5.2.3  Performance of Teachers Appraisers ............................................... 79

                5.2.4    Provision and Usefulness of Performance Appraisal Feedback for 

                               Teachers ......................................................................................... 79

5.3           Conclusions ............................................................................................... 80

5.4        Recommendations of the Study .................................................................. 81

5.5       Areas for Further Research ......................................................................... 82 REFERENCES .................................................................................................... 83

APPENDIX I:        Questionnaire for Teachers ....................................................... 93

APPENDIX II:     Questionnaire for the Deputy Principals .................................... 99

APPENDIX III:  Questionnaire for the principals .............................................. 105

APPENDIX IV:  Research Authorization ........................................................... 111

APPENDIX V:       Research Permit ...................................................................... 112

APPENDIX VI:  Research Authorization from County Director ........................ 113

APPENDIX VII:  Research Authorization from County Commissioner............... 114

 

 

LIST OF TABLES

Table 3.1: 

Distribution of public secondary schools in Naivasha and Gilgil   

 

districts.............................................................................................. 35

Table 3.2: 

Distribution of teachers in Naivasha and Gilgil districts ..................... 36

Table 3.3: 

Sample size table ............................................................................... 38

Table 4.1: 

Distribution of the principals and deputy principals by gender ........... 44

Table 4.2: 

Principals and deputy principals‟ experience ..................................... 45

Table 4.3: 

Respondents ratings on the TPA effectiveness in meeting its purpose 49

Table 4.4: 

Teachers‟ perceptions on effectiveness of appraisal system in meeting

 

its purpose ......................................................................................... 52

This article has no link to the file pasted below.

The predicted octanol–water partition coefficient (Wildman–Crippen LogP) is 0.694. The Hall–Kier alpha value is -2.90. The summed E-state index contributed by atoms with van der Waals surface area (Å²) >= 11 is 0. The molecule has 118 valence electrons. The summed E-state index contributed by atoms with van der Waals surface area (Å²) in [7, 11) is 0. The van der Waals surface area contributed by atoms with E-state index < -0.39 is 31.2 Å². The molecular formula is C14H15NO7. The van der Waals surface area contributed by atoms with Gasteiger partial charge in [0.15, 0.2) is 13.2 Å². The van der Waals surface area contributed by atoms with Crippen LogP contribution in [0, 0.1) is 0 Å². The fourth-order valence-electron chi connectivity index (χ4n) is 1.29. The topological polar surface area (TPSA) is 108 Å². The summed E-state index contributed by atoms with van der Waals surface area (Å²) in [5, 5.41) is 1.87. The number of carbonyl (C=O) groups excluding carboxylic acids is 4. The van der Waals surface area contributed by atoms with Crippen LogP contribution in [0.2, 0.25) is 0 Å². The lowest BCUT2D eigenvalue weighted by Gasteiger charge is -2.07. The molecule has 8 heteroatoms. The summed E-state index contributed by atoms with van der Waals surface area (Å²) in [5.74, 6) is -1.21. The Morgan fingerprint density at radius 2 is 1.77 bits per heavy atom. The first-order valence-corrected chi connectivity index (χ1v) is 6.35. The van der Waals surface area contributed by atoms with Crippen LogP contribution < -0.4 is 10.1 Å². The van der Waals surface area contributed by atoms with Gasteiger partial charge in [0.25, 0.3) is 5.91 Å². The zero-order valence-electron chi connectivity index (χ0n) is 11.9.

Table 4.5: 

Respondents responses on the effectiveness of TPA system ............... 55

Table 4.6: 

Teachers‟ ratings on effectiveness of performance appraisal   

 

objectives .......................................................................................... 57

Table 4.7: 

Performance appraisal methods ......................................................... 58

Table 4.8:   Approval of Performance Appraisal Methods .................................... 60

Table 4.9:  Respondents opinion on teachers‟ performance appraisal methods .... 62

Table 4.10:  Respondents‟ opinion about the most effective appraisal methods ..... 63

Table 4.11:  Person‟s who Conduct Teachers‟ Appraisal in School ....................... 65

Table 4.12:  Other Person‟s Responsible of Appraising Teachers .......................... 66

Table 4.13:  Teachers‟ ratings of effectiveness of the performance appraisers ....... 67

Table 4.14:  Principals and Deputy Principals‟ effectiveness as teachers‟   

                         appraisers .......................................................................................... 68

Table 4.15:  Teachers‟ Perception towards Effectiveness of Performance   Appraisers ......................................................................................... 70

Table 4.16:  Respondents‟ opinion on the effectiveness of teachers‟ appraisal

                        feedback ............................................................................................ 72

 

 

LIST OF FIGURES

Figure 1.1:  Link between various aspects of the TPA and the teachers‟ perceptions  of the effectiveness of the TPA system .............................................. 14 Figure 4.1:  Categories of the sampled schools ..................................................... 45

Figure 4.2:  Teachers‟ working experience ........................................................... 47

 

 

ABBREVIATIONS AND ACRONYMS

DSO     

District Staffing Officer

GOK 

Government of Kenya

HOD 

Head of Department

KESI 

Kenya Education Staff Institute

MED 

Masters in Education

MOEST